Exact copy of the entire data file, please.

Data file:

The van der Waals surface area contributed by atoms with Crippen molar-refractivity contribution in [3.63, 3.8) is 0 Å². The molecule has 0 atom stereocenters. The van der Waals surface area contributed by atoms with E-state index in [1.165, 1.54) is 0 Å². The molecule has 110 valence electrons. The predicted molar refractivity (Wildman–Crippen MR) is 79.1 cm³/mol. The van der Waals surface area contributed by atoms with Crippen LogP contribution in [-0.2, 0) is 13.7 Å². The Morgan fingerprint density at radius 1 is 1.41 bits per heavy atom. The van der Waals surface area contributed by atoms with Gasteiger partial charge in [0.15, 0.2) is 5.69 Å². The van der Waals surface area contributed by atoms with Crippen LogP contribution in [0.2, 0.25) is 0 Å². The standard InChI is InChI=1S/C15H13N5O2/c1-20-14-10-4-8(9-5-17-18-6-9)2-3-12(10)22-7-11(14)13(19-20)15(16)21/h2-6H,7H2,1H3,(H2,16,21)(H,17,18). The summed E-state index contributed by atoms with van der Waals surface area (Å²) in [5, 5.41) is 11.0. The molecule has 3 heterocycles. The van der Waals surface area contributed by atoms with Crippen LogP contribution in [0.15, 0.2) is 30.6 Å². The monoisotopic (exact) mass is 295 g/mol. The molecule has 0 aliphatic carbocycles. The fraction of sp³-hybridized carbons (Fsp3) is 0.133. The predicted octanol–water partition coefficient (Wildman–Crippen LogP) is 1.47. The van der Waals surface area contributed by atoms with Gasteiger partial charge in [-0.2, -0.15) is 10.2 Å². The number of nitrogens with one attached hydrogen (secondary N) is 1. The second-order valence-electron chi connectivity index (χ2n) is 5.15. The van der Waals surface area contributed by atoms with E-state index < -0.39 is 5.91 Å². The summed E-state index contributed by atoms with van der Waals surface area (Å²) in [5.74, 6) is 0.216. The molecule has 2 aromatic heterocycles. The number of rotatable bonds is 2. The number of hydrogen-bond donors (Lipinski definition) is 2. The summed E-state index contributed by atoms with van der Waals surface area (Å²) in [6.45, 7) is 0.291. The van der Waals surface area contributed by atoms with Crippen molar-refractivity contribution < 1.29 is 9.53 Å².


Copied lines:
The van der Waals surface area contributed by atoms with Crippen molar-refractivity contribution in [3.63, 3.8) is 0 Å². The molecule has 0 atom stereocenters. The van der Waals surface area contributed by atoms with E-state index in [1.165, 1.54) is 0 Å². The molecule has 110 valence electrons. The predicted molar refractivity (Wildman–Crippen MR) is 79.1 cm³/mol. The van der Waals surface area contributed by atoms with Crippen LogP contribution in [-0.2, 0) is 13.7 Å². The Morgan fingerprint density at radius 1 is 1.41 bits per heavy atom. The van der Waals surface area contributed by atoms with Gasteiger partial charge in [0.15, 0.2) is 5.69 Å². The van der Waals surface area contributed by atoms with Crippen LogP contribution in [0.2, 0.25) is 0 Å². The standard InChI is InChI=1S/C15H13N5O2/c1-20-14-10-4-8(9-5-17-18-6-9)2-3-12(10)22-7-11(14)13(19-20)15(16)21/h2-6H,7H2,1H3,(H2,16,21)(H,17,18). The summed E-state index contributed by atoms with van der Waals surface area (Å²) in [5, 5.41) is 11.0. The molecule has 3 heterocycles. The van der Waals surface area contributed by atoms with Crippen LogP contribution in [0.15, 0.2) is 30.6 Å². The monoisotopic (exact) mass is 295 g/mol. The molecule has 0 aliphatic carbocycles. The fraction of sp³-hybridized carbons (Fsp3) is 0.133. The predicted octanol–water partition coefficient (Wildman–Crippen LogP) is 1.47. The van der Waals surface area contributed by atoms with Gasteiger partial charge in [-0.2, -0.15) is 10.2 Å². The number of nitrogens with one attached hydrogen (secondary N) is 1. The second-order valence-electron chi connectivity index (χ2n) is 5.15. The van der Waals surface area contributed by atoms with E-state index < -0.39 is 5.91 Å². The summed E-state index contributed by atoms with van der Waals surface area (Å²) in [5.74, 6) is 0.216. The molecule has 2 aromatic heterocycles. The number of rotatable bonds is 2. The number of hydrogen-bond donors (Lipinski definition) is 2. The summed E-state index contributed by atoms with van der Waals surface area (Å²) in [6.45, 7) is 0.291. The van der Waals surface area contributed by atoms with Crippen molar-refractivity contribution < 1.29 is 9.53 Å².